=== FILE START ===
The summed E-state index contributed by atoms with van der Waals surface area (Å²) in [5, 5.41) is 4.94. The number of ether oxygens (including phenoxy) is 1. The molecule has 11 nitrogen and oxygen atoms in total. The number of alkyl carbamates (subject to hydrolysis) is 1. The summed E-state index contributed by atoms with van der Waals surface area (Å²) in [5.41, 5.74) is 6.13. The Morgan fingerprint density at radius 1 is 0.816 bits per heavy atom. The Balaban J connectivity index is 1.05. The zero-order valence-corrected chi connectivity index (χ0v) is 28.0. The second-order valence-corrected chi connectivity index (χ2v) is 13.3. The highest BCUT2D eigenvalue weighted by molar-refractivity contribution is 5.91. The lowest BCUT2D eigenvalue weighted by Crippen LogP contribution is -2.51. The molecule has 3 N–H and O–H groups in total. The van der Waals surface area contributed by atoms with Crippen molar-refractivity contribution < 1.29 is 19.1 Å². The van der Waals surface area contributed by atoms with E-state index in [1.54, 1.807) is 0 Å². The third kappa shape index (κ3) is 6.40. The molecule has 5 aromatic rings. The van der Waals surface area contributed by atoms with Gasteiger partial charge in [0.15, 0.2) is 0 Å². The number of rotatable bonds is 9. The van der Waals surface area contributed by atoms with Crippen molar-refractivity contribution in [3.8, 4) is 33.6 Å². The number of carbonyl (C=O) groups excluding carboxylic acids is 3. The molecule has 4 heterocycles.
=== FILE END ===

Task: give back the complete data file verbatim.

The summed E-state index contributed by atoms with van der Waals surface area (Å²) in [5, 5.41) is 4.94. The number of ether oxygens (including phenoxy) is 1. The molecule has 11 nitrogen and oxygen atoms in total. The number of alkyl carbamates (subject to hydrolysis) is 1. The summed E-state index contributed by atoms with van der Waals surface area (Å²) in [5.41, 5.74) is 6.13. The Morgan fingerprint density at radius 1 is 0.816 bits per heavy atom. The Balaban J connectivity index is 1.05. The zero-order valence-corrected chi connectivity index (χ0v) is 28.0. The second-order valence-corrected chi connectivity index (χ2v) is 13.3. The highest BCUT2D eigenvalue weighted by molar-refractivity contribution is 5.91. The lowest BCUT2D eigenvalue weighted by Crippen LogP contribution is -2.51. The molecule has 3 N–H and O–H groups in total. The van der Waals surface area contributed by atoms with Crippen molar-refractivity contribution < 1.29 is 19.1 Å². The van der Waals surface area contributed by atoms with E-state index in [1.54, 1.807) is 0 Å². The third kappa shape index (κ3) is 6.40. The molecule has 5 aromatic rings. The van der Waals surface area contributed by atoms with Gasteiger partial charge in [0.15, 0.2) is 0 Å². The number of rotatable bonds is 9. The van der Waals surface area contributed by atoms with Crippen molar-refractivity contribution in [3.8, 4) is 33.6 Å². The number of carbonyl (C=O) groups excluding carboxylic acids is 3. The molecule has 4 heterocycles.